Electronic Thesis and Dissertation Repository

Degree

Doctor of Philosophy

Program

Psychology

Supervisor

Dr. Leora Swartzman

Abstract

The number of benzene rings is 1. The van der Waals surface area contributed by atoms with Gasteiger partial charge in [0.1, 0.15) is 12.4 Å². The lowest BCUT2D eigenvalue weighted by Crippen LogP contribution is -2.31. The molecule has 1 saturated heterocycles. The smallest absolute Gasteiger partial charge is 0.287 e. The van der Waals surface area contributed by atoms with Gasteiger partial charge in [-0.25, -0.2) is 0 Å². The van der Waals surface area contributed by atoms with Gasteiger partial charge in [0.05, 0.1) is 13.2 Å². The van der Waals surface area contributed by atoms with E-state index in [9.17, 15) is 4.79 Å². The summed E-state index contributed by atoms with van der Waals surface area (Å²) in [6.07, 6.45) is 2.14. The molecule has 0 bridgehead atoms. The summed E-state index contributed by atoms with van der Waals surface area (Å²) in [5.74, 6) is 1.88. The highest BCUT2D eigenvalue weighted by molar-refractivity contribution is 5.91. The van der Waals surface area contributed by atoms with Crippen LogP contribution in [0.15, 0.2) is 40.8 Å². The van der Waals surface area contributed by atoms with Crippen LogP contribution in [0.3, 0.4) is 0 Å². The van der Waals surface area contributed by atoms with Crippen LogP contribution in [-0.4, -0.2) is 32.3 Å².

Purpose: Patients’ decisions about whether or not to adhere to their prescribed regimens are shaped not only by their knowledge and beliefs about their condition and its treatment options, but also by what they value in these domains. This study represents an integration of theory and methods from nursing/public health, psychology and economics to explore the additive effects of knowledge, beliefs and preferences on adherence to preventer medication in a sample of patients with asthma. It was hypothesized that knowledge, beliefs and preferences pertaining to long term outcomes would independently predict improved adherence. Method: 140 patients with asthma were asked to complete a series of surveys assessing their knowledge and beliefs about asthma and its treatments as well as a discrete-choice task (DCE) in which they selected which hypothetical medication they would choose from among eight choice sets that varied along seven attributes (Long Term Efficacy, Short Term Efficacy, Immediate Relief, Number of Inhalers, Steroid Dose, Administration Time, and Side Effects). Adherence was measured using the self-report Medication Adherence Report Scale one month after their clinic visit. Results: A latent cluster analysis of the DCE data suggested four distinct groups of patients, namely, those whose choices were guided by (1) long term benefits, (2) medication side effects, (3) the trade-off between side effects and efficacy and (4) all attributes equally. Multiple regression analyses indicated that pathophysiology knowledge, the belief that preventer medication is necessary and membership in the group valuing long term outcomes each uniquely predicted reported adherence, together explaining 39% of the variance. Preferences for long term outcomes predicted an additional 10% of the variance above and beyond that accounted for knowledge about asthma pathophysiology and treatment beliefs alone. Conclusion: These findings suggest that to improve patient adherence to asthma preventer medications, patients should be helped to understand why they require medications. Once the long term effects of asthma are understood, believed and valued, patients will be more likely to adhere. Via DCE methodology, we have also demonstrated a novel approach to elucidating patient variations in treatment-related values.


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